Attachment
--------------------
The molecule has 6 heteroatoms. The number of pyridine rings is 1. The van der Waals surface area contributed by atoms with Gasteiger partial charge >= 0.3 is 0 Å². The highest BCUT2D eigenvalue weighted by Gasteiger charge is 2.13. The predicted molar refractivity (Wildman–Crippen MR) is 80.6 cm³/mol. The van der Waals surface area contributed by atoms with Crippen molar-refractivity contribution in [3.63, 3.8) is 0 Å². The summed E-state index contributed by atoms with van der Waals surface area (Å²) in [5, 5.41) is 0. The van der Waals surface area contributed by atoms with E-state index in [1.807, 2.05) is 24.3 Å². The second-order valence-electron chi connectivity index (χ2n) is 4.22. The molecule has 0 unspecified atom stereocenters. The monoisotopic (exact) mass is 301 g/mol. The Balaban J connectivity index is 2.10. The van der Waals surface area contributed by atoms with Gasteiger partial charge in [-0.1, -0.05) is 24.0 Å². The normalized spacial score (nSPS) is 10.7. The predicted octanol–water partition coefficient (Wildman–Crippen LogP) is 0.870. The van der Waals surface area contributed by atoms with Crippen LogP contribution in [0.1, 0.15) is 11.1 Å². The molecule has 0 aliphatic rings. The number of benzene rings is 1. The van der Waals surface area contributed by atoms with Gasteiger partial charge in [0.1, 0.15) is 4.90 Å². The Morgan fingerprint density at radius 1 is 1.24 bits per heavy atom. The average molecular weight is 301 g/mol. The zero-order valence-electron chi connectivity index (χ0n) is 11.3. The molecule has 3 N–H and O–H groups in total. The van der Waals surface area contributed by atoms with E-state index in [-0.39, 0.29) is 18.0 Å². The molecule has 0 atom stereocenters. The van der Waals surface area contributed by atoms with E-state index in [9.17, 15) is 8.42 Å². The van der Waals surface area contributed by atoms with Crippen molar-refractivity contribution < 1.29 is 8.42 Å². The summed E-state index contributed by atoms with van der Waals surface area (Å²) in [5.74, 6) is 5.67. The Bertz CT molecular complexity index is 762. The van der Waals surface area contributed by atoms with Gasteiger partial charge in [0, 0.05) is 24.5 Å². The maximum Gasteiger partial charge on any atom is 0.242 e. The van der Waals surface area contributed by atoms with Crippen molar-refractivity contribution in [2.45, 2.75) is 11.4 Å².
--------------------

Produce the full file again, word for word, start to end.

The molecule has 6 heteroatoms. The number of pyridine rings is 1. The van der Waals surface area contributed by atoms with Gasteiger partial charge >= 0.3 is 0 Å². The highest BCUT2D eigenvalue weighted by Gasteiger charge is 2.13. The predicted molar refractivity (Wildman–Crippen MR) is 80.6 cm³/mol. The van der Waals surface area contributed by atoms with Crippen molar-refractivity contribution in [3.63, 3.8) is 0 Å². The summed E-state index contributed by atoms with van der Waals surface area (Å²) in [5, 5.41) is 0. The van der Waals surface area contributed by atoms with E-state index in [1.807, 2.05) is 24.3 Å². The second-order valence-electron chi connectivity index (χ2n) is 4.22. The molecule has 0 unspecified atom stereocenters. The monoisotopic (exact) mass is 301 g/mol. The Balaban J connectivity index is 2.10. The van der Waals surface area contributed by atoms with Gasteiger partial charge in [-0.1, -0.05) is 24.0 Å². The normalized spacial score (nSPS) is 10.7. The predicted octanol–water partition coefficient (Wildman–Crippen LogP) is 0.870. The van der Waals surface area contributed by atoms with Crippen LogP contribution in [0.1, 0.15) is 11.1 Å². The molecule has 0 aliphatic rings. The number of benzene rings is 1. The van der Waals surface area contributed by atoms with Gasteiger partial charge in [0.1, 0.15) is 4.90 Å². The Morgan fingerprint density at radius 1 is 1.24 bits per heavy atom. The average molecular weight is 301 g/mol. The zero-order valence-electron chi connectivity index (χ0n) is 11.3. The molecule has 3 N–H and O–H groups in total. The van der Waals surface area contributed by atoms with E-state index in [-0.39, 0.29) is 18.0 Å². The molecule has 0 atom stereocenters. The van der Waals surface area contributed by atoms with E-state index in [9.17, 15) is 8.42 Å². The van der Waals surface area contributed by atoms with Crippen molar-refractivity contribution < 1.29 is 8.42 Å². The summed E-state index contributed by atoms with van der Waals surface area (Å²) in [5.74, 6) is 5.67. The Bertz CT molecular complexity index is 762. The van der Waals surface area contributed by atoms with Gasteiger partial charge in [0, 0.05) is 24.5 Å². The maximum Gasteiger partial charge on any atom is 0.242 e. The van der Waals surface area contributed by atoms with Crippen molar-refractivity contribution in [2.45, 2.75) is 11.4 Å².